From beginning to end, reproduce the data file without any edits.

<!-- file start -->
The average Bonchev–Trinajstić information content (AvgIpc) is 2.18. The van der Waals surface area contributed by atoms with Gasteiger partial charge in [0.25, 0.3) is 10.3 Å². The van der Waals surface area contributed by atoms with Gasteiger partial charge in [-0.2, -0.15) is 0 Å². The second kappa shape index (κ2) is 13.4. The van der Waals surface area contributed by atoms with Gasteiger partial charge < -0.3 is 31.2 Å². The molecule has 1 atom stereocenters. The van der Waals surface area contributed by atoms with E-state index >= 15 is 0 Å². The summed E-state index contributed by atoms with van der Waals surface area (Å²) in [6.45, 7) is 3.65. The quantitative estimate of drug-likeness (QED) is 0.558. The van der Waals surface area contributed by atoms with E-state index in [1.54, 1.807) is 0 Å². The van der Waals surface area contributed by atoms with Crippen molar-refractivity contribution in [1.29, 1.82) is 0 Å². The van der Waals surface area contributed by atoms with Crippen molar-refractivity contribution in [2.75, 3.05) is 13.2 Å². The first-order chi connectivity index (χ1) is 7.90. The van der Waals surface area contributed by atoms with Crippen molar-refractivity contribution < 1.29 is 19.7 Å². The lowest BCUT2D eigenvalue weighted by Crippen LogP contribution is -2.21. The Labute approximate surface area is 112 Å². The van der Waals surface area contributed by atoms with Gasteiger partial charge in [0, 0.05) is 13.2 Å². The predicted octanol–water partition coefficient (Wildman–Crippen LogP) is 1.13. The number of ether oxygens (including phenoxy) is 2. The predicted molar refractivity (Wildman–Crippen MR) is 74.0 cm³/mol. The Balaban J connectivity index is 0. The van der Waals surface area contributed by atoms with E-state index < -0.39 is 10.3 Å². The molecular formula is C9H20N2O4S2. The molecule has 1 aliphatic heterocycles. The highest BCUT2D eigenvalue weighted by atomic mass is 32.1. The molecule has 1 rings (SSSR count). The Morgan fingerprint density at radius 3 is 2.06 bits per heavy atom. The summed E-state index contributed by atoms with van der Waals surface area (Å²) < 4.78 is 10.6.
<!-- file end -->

The average Bonchev–Trinajstić information content (AvgIpc) is 2.18. The van der Waals surface area contributed by atoms with Gasteiger partial charge in [0.25, 0.3) is 10.3 Å². The van der Waals surface area contributed by atoms with Gasteiger partial charge in [-0.2, -0.15) is 0 Å². The second kappa shape index (κ2) is 13.4. The van der Waals surface area contributed by atoms with Gasteiger partial charge < -0.3 is 31.2 Å². The molecule has 1 atom stereocenters. The van der Waals surface area contributed by atoms with E-state index >= 15 is 0 Å². The summed E-state index contributed by atoms with van der Waals surface area (Å²) in [6.45, 7) is 3.65. The quantitative estimate of drug-likeness (QED) is 0.558. The van der Waals surface area contributed by atoms with E-state index in [1.54, 1.807) is 0 Å². The van der Waals surface area contributed by atoms with Crippen molar-refractivity contribution in [1.29, 1.82) is 0 Å². The van der Waals surface area contributed by atoms with Crippen molar-refractivity contribution in [2.75, 3.05) is 13.2 Å². The first-order chi connectivity index (χ1) is 7.90. The van der Waals surface area contributed by atoms with Crippen molar-refractivity contribution < 1.29 is 19.7 Å². The lowest BCUT2D eigenvalue weighted by Crippen LogP contribution is -2.21. The Labute approximate surface area is 112 Å². The van der Waals surface area contributed by atoms with Gasteiger partial charge in [0, 0.05) is 13.2 Å². The predicted octanol–water partition coefficient (Wildman–Crippen LogP) is 1.13. The number of ether oxygens (including phenoxy) is 2. The predicted molar refractivity (Wildman–Crippen MR) is 74.0 cm³/mol. The Balaban J connectivity index is 0. The van der Waals surface area contributed by atoms with E-state index < -0.39 is 10.3 Å². The molecular formula is C9H20N2O4S2. The molecule has 1 aliphatic heterocycles. The highest BCUT2D eigenvalue weighted by atomic mass is 32.1. The molecule has 1 rings (SSSR count). The Morgan fingerprint density at radius 3 is 2.06 bits per heavy atom. The summed E-state index contributed by atoms with van der Waals surface area (Å²) < 4.78 is 10.6.